|February 3, 2016 |
Volume 18, Issue 3
|Midwifery Today E-News|
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In This Week’s Issue
Midwifery Today’s Prolonged Labor Handbook discusses the benefits of positioning, trusting birth, and the political ramifications of time assessment and responsibility. You’ll also learn ways to prevent prolonged labor, including herbal remedies and psychological assessment. Part of the Holistic Clinical Series,the Prolonged Labor Handbook belongs in your birthbag! To order
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Quote of the Week
Patience is not simply the ability to wait; it’s how we behave while we’re waiting.
— Joyce Meyer, author and speaker
The Art of Midwifery
Labor marathons are often rooted in emotional discord. Fostering loving trust and loyal, determined commitment will usually see you through. As long as nutrition and hydration are offered freely, and vital signs remain reassuring, labor may take as long as it needs to. I don’t believe there is a time limit.
Midwifery Today Conferences
Tine Greve and Gail Hart discuss Clinical Issues in Birth Care
In the morning, you will learn about different reasons for prolonged labor, how to detect the pathological labor from the simple prolonged labor, and how to overcome difficulties and correct problems when possible or facilitate transfer when needed. The afternoon session covers normal and complicated second stage issues. The teachers will review second stage research from a midwifery point of view, focusing on how maternal positions and associated birth environments affect childbirth outcomes. This full-day class is part of our conference in Harrisburg, Pennsylvania, April 2016.
Join us in Fiji next June!
Plan now to attend our conference in Suva, Fiji, 20–24 June 2016. You will be able to learn from teachers such as Carol Gautschi (pictured), Gail Hart, Fernando Molina and Debra Pascali-Bonaro. Classes to choose from include Midwifery in the South Pacific, Shoulder Dystocia and Second Stage Issues, Village Prenatals, and Breech Skills.
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Making Change in Syria
Social networking, especially Facebook, is absolutely amazing to me. I have been talking with a woman in Damascus, Syria, named Bushra. She teaches English to midwives, and she has been asking me questions via Messenger from her midwife students there. Their questions were mind boggling. I decided to include several of my very experienced colleagues on our Messenger conversation to share, and mountains are being moved.
One midwife in Damascus was just told by the doctor to cut the cord now. She said, “No, the baby has not gotten all of its stem cells!” Bushra says of her, “She is so strong that she has the courage to confront the doctors and tell them what is right and that there is no need for an episiotomy and excessive intervention.” Bushra then told me that this same midwife assisted at an upright birth last week. What we can do with the Internet and Facebook is amazing. Together, we give power and rights back to the parents, who are, after all, the ones who take home the baby and live with the consequences of what others have done to them.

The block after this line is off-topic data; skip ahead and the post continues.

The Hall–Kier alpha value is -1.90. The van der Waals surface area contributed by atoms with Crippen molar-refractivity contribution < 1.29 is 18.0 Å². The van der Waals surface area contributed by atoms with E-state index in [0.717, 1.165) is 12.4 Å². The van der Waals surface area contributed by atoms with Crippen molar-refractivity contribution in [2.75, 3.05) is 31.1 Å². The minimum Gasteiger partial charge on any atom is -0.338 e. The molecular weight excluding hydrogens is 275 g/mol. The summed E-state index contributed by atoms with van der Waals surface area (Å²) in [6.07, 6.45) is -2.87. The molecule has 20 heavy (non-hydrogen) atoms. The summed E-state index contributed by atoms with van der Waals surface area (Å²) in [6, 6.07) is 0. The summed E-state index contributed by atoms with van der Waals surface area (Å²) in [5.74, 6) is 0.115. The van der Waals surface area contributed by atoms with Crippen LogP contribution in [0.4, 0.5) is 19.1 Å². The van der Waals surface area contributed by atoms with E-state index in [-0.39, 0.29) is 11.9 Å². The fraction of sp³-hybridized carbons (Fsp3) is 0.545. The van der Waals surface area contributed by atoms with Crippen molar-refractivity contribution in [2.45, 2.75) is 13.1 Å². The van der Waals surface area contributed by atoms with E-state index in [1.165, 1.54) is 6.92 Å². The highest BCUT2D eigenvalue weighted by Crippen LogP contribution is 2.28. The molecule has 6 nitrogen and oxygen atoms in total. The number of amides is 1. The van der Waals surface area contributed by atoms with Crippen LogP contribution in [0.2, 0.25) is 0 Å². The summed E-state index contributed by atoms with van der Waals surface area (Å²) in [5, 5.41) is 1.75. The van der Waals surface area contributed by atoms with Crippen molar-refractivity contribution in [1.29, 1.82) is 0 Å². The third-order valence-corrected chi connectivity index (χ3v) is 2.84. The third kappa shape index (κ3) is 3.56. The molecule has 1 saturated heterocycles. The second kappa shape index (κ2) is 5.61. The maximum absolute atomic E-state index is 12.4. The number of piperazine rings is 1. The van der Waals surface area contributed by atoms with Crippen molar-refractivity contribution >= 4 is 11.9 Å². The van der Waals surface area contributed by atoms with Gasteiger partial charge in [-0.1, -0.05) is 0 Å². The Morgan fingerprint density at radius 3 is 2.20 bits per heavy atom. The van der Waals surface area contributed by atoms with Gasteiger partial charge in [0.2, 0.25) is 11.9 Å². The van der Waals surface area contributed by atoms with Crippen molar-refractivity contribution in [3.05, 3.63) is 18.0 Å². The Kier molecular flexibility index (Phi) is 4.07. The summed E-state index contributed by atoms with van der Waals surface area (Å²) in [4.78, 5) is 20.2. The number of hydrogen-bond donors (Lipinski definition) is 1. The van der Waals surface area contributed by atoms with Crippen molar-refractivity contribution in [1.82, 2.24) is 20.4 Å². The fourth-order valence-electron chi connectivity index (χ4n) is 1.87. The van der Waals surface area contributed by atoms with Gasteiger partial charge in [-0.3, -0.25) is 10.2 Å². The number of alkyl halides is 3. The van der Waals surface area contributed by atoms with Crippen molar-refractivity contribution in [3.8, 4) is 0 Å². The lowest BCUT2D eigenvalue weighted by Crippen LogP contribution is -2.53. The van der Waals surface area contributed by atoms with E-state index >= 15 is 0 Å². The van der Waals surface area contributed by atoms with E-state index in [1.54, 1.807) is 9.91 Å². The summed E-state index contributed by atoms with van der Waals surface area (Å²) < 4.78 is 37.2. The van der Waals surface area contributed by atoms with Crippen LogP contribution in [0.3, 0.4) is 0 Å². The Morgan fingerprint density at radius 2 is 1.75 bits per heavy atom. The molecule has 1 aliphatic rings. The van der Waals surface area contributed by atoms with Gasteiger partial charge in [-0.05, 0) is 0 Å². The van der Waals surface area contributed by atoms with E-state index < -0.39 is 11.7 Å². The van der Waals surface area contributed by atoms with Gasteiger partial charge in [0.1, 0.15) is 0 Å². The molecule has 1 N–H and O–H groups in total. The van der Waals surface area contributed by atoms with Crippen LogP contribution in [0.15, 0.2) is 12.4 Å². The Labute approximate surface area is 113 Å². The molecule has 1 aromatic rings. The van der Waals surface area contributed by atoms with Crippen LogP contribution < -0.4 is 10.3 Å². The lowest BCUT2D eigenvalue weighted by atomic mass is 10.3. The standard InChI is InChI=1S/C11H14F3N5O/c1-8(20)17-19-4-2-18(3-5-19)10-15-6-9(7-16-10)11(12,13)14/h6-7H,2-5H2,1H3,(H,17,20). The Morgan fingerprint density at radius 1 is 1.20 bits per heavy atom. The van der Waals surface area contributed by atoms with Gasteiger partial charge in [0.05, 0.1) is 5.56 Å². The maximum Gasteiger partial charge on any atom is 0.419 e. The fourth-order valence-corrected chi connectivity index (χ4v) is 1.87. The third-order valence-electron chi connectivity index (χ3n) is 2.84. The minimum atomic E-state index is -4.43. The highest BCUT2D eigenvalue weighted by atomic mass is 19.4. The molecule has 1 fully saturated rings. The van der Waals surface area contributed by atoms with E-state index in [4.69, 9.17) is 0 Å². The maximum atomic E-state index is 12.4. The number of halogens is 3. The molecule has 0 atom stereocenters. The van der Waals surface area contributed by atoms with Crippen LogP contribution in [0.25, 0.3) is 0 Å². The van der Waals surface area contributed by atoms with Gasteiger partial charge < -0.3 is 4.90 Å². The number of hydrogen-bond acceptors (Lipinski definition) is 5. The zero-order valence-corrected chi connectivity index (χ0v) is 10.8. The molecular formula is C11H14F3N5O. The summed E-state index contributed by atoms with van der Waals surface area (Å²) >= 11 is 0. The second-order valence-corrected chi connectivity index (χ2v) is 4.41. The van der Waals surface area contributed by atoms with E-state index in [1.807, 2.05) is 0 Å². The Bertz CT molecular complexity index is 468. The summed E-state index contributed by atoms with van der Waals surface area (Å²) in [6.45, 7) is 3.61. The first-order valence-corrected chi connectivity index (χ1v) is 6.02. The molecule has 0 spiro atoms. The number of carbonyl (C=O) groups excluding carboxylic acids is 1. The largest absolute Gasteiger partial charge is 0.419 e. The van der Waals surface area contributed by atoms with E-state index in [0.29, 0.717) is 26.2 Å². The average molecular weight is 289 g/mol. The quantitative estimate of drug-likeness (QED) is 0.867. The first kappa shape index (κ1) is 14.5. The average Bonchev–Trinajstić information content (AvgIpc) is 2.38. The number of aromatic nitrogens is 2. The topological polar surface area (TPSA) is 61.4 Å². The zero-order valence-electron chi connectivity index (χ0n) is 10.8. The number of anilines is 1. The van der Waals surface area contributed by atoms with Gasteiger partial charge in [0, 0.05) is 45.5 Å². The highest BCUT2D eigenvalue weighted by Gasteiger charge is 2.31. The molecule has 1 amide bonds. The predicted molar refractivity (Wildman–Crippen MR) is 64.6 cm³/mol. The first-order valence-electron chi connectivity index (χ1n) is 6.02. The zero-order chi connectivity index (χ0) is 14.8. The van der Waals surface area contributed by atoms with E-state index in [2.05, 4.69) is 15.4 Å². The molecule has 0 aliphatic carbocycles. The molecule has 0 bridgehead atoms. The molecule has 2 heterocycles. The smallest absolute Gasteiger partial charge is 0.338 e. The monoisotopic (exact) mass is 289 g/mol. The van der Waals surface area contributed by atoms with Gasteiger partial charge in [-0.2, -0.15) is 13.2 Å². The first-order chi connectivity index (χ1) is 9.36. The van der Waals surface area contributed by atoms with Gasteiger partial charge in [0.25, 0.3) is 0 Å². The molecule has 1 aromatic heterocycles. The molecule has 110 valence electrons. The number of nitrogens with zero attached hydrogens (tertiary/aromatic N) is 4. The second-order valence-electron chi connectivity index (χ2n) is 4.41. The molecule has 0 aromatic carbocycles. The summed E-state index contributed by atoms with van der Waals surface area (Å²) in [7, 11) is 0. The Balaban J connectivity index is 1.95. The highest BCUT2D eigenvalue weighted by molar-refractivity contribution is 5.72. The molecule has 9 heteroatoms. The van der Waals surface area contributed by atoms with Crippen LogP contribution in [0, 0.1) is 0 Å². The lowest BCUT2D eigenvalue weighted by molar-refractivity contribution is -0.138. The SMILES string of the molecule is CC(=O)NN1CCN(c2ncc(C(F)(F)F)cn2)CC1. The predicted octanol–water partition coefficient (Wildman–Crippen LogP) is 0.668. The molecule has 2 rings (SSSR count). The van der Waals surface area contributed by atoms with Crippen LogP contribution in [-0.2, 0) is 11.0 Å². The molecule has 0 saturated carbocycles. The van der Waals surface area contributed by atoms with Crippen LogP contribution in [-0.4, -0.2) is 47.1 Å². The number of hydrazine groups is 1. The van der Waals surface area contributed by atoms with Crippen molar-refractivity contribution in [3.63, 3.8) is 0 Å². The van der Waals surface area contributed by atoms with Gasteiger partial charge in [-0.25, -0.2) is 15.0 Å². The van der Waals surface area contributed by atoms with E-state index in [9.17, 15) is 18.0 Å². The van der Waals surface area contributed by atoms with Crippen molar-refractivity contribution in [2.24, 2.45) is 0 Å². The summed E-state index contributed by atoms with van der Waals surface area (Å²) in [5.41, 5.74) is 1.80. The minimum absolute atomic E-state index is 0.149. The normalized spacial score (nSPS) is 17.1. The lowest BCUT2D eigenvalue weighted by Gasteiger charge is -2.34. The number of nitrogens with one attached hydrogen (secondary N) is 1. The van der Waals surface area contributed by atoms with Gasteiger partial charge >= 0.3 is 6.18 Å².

I suppose it is even more amazing in light of global politics that we can speak with midwives to help spread better birth practices. It shows that midwives all over the world want to help make things best for motherbaby. We can change this stubborn world, and social networking can help us do that.
— Jan Tritten, mother of Midwifery Today
Jan Tritten is the founder, editor-in-chief and mother of Midwifery Today magazine. She became a midwife in 1977 after the amazing homebirth of her second daughter. Her mission is to make loving midwifery care the norm for birthing women and their babies throughout the world. Meet Jan at our conferences around the world, or join her online, as she works to transform birth practices around the world.
Prolonged Labor Class at Harrisburg Conference
Prolonged labor is such an important issue, which is why it is a topic we try to cover at each Midwifery Today conference. We often have different teachers teach on prolonged labor in order to get different views on this important subject. At Harrisburg, Pennsylvania, speakers Tine Greve and Gail Hart are facilitating a three-hour class on this essential topic. Please join us if you can! Here is the write up about it:
— Jan Tritten
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Prolonged Labor—Caught in the Middle
Prolonged labor requires so much of a midwife in terms of endurance, patience, labor support skills and professional judgment. A surprising thing about it is how babies, after delaying interminably, can birth so fast, and conversely, how the second stage can be as grueling as the first.
Twice in my midwifery career I have come to the home of a multip and found her fully dilated, membranes ruptured, with painful contractions, yet unable to push. The head was high and in direct occipitoposterior position. The woman turned on her hands and knees, and the baby rotated and came out in one or two contractions. This was an unforgettable demonstration of the importance of a baby’s presentation in helping it fit smoothly through the pelvis.
Other factors in prolonged labor are the strength of the uterine action, resistance of soft tissues, size of the baby, and size and shape of the pelvis. Evidence shows that some women are genetically predisposed to prolonged labor.
Prolonged labor is never a desired outcome—not for the mother, her family or her caregiver. As a midwife, I have been criticized both for intervening and for failing to intervene soon enough in the same labor.
Read this article excerpt from the Winter 2015 issue of Midwifery Today magazine, now on our website:
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